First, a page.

Sean sat up on the old red bar stool and fingered the inside of the thick black vise, felt the oil and sawdust mixed in there, until his father said, "Sean, how many times I have to tell you about that?"
Sean pulled his finger back out, wiped the grease on his palm.
His father picked some stray nails up off the counter and placed them in a yellow coffee can. "I know you like Jimmy Marcus, but if you two want to play together from now on, you'll do it in view of the house. Yours, not his."
Sean nodded. Arguing with his father was pointless when he spoke as quietly and slowly as he was doing now, every word coming out of his mouth as if it had a small stone attached to it.
"We understand each other?" His father pushed the coffee can to his right, looked down at Sean.
Sean nodded. He watched his father's thick fingers rub sawdust off the tips.
"For how long?"
His father reached up and pulled a wisp of dust off a hook embedded in the ceiling. He kneaded it between his fingers, then tossed it in the wastebasket under the counter. "Oh, a good while, I'd say. And Sean?"
"Don't be thinking about going to your mother on this one. She never wanted you to see Jimmy again after that stunt today.
"He's not that bad. He's-"
"Didn't say he was. He's just wild, and your mother's had a fill of wild in her life."
Sean saw something glint in his father's face when he said "wild," and he knew it was the other Billy Devine he was seeing for a moment, the one he'd had to build out of scraps of conversation he'd overheard from aunts and uncles. The Old Billy they called him, the "scrapper," his Uncle Colm said once with a smile, the Billy Devine who'd disappeared sometime before Sean was born to be replaced by this quiet, careful man with thick, nimble fingers who built too many birdhouses.
"You remember what we talked about," his father said, and patted Sean's shoulder in dismissal.
Sean left the tool room and walked through the cool basement wondering if what made him enjoy Jimmy's company was the same thing that made his father enjoy hanging out with Mr. Marcus, drinking Saturday into Sunday, laughing too hard and too suddenly, and if that was what his mother was afraid of.
A FEW SATURDAYS LATER, Jimmy and Dave Boyle came by the Devine house without Jimmy's father. They knocked on the back door as Sean was finishing breakfast, and Sean heard his mother open the door and say, "Morning to ya, Jimmy. Morning, Dave," in that polite voice she used around people she wasn't sure she wanted to see.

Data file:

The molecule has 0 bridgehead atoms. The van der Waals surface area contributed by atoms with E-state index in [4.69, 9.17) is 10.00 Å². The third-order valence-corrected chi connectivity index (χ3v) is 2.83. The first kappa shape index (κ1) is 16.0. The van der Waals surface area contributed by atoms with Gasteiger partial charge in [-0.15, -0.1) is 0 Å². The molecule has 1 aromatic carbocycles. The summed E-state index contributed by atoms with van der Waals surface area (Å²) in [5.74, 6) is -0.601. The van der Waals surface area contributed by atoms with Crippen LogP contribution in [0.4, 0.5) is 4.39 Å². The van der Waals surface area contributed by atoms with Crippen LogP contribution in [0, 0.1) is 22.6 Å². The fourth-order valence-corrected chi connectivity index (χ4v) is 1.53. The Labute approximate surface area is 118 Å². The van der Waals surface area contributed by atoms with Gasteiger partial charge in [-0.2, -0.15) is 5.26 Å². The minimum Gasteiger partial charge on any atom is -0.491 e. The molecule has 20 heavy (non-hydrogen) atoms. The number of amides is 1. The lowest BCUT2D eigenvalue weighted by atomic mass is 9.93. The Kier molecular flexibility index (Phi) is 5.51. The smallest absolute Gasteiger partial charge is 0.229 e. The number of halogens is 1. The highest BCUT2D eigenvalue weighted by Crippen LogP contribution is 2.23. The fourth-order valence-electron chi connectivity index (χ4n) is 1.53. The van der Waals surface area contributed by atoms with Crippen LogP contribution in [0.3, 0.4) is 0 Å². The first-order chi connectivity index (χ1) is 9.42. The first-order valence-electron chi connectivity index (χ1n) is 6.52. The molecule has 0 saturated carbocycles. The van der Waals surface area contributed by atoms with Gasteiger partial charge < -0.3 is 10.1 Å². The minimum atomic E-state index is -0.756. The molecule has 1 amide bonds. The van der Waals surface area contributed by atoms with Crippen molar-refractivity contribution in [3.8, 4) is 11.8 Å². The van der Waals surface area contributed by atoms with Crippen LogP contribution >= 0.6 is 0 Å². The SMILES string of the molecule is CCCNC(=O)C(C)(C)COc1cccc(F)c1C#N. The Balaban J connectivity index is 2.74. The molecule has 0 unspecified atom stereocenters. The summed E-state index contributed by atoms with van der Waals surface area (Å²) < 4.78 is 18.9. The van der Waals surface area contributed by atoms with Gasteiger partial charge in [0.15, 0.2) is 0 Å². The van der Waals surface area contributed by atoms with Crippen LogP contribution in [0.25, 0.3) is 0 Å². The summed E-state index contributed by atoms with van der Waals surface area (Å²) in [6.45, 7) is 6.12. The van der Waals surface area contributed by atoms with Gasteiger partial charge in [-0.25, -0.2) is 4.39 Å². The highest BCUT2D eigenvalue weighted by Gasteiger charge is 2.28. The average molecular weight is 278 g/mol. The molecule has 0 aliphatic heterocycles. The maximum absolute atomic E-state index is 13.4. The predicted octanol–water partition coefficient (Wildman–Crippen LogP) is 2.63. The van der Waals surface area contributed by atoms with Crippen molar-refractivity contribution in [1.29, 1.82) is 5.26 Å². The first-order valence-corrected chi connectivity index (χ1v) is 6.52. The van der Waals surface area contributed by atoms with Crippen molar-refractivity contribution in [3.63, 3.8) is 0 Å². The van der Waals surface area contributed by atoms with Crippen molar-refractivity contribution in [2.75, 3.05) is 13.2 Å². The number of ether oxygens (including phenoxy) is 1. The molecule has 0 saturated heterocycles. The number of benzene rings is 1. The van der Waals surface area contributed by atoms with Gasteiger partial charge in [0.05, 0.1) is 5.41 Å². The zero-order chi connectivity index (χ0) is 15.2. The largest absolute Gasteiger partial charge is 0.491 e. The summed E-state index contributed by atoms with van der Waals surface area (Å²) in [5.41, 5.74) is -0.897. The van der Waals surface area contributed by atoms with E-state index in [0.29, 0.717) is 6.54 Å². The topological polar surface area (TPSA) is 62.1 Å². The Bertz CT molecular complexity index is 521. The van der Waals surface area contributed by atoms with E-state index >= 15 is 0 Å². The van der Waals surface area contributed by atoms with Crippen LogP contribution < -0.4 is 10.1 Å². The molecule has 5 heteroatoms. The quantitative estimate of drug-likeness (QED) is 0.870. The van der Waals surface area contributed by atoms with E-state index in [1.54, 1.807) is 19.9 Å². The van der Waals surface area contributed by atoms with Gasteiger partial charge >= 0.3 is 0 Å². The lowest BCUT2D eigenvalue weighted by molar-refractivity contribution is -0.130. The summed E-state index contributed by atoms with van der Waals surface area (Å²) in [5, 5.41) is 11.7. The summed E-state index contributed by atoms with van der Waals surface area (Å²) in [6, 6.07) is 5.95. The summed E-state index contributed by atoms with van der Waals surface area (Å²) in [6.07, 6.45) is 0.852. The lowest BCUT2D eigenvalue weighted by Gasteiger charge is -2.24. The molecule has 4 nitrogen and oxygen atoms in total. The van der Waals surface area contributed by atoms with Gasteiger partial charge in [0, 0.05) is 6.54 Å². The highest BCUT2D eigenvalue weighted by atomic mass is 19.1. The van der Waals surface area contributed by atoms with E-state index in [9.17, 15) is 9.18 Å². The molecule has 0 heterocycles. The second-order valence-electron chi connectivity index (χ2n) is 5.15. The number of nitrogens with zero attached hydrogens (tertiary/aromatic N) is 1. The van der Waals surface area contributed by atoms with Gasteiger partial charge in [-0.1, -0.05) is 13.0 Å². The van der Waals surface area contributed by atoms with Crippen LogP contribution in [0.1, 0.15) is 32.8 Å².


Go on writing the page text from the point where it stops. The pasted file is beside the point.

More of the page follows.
Jimmy was quiet today. All that loopy energy seemed to have gone coiled up inside of him. Sean could almost feel it beating against the walls of Jimmy's chest and Jimmy swallowing against it. Jimmy seemed smaller, darker, as if he'd pop with the prick of a pin. Sean had seen this before. Jimmy had always been a little moody. Still, it got to Sean every time, made him wonder if Jimmy had any control over it, or if these moods came like a sore throat or his mother's cousins, just dropped in whether you felt like having them over or not.
Dave Boyle was at his most aggravating when Jimmy was like this. Dave Boyle seemed to think it was his job to make sure everyone was happy, which usually just pissed people off after a while.
As they stood out on the sidewalk, trying to decide what to do, Jimmy all wrapped in himself and Sean still waking up, all three of them fidgeting with the day hanging out in front of them but bordered by the ends of Sean's street, Dave said, "Hey, why's a dog lick its balls?"
Neither Sean nor Jimmy answered. They'd heard this one, like, a thousand times.
"Because it can!" Dave Boyle shrieked, and grabbed his gut like it was so funny it hurt.
Jimmy walked over to the sawhorses, where city crews had been replacing several squares of sidewalk. The work crews had tied yellow CAUTION tape to four sawhorses in a rectangle, created a barricade around the new sidewalk squares, but Jimmy snapped the tape by walking through it. He squatted at the edge, his Keds on the old sidewalk, and used a twig on the soft pavement to carve thin lines that reminded Sean of old men's fingers.
Mystic River. Copyright (c) 2001 by Dennis LaHane. Reprinted with permission from Morrow, an imprint of HarperCollins Publishers, Inc. All rights reserved.
Blood at the Root
"A gripping, timely, and important examination of American racism."
- PW Starred Review
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